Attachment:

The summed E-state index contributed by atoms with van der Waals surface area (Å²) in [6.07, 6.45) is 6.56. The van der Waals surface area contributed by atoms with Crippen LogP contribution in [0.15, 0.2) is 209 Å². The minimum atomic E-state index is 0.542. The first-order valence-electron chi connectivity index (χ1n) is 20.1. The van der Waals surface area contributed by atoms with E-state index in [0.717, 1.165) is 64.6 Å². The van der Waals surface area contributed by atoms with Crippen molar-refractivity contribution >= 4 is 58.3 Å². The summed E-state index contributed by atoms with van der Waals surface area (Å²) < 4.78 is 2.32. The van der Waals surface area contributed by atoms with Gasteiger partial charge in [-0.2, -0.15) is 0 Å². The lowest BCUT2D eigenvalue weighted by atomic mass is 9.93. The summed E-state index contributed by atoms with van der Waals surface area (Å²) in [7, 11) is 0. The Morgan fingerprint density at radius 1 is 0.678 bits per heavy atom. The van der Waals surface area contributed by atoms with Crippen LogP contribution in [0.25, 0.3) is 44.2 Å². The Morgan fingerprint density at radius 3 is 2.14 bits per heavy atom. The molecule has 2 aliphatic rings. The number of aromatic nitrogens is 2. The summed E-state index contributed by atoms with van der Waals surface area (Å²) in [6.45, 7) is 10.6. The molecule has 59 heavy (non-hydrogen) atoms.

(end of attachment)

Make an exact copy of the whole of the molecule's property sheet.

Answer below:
The summed E-state index contributed by atoms with van der Waals surface area (Å²) in [6.07, 6.45) is 6.56. The van der Waals surface area contributed by atoms with Crippen LogP contribution in [0.15, 0.2) is 209 Å². The minimum atomic E-state index is 0.542. The first-order valence-electron chi connectivity index (χ1n) is 20.1. The van der Waals surface area contributed by atoms with E-state index in [0.717, 1.165) is 64.6 Å². The van der Waals surface area contributed by atoms with Crippen molar-refractivity contribution >= 4 is 58.3 Å². The summed E-state index contributed by atoms with van der Waals surface area (Å²) < 4.78 is 2.32. The van der Waals surface area contributed by atoms with Gasteiger partial charge in [-0.2, -0.15) is 0 Å². The lowest BCUT2D eigenvalue weighted by atomic mass is 9.93. The summed E-state index contributed by atoms with van der Waals surface area (Å²) in [7, 11) is 0. The Morgan fingerprint density at radius 1 is 0.678 bits per heavy atom. The van der Waals surface area contributed by atoms with Crippen LogP contribution in [0.25, 0.3) is 44.2 Å². The Morgan fingerprint density at radius 3 is 2.14 bits per heavy atom. The molecule has 2 aliphatic rings. The number of aromatic nitrogens is 2. The summed E-state index contributed by atoms with van der Waals surface area (Å²) in [6.45, 7) is 10.6. The molecule has 59 heavy (non-hydrogen) atoms.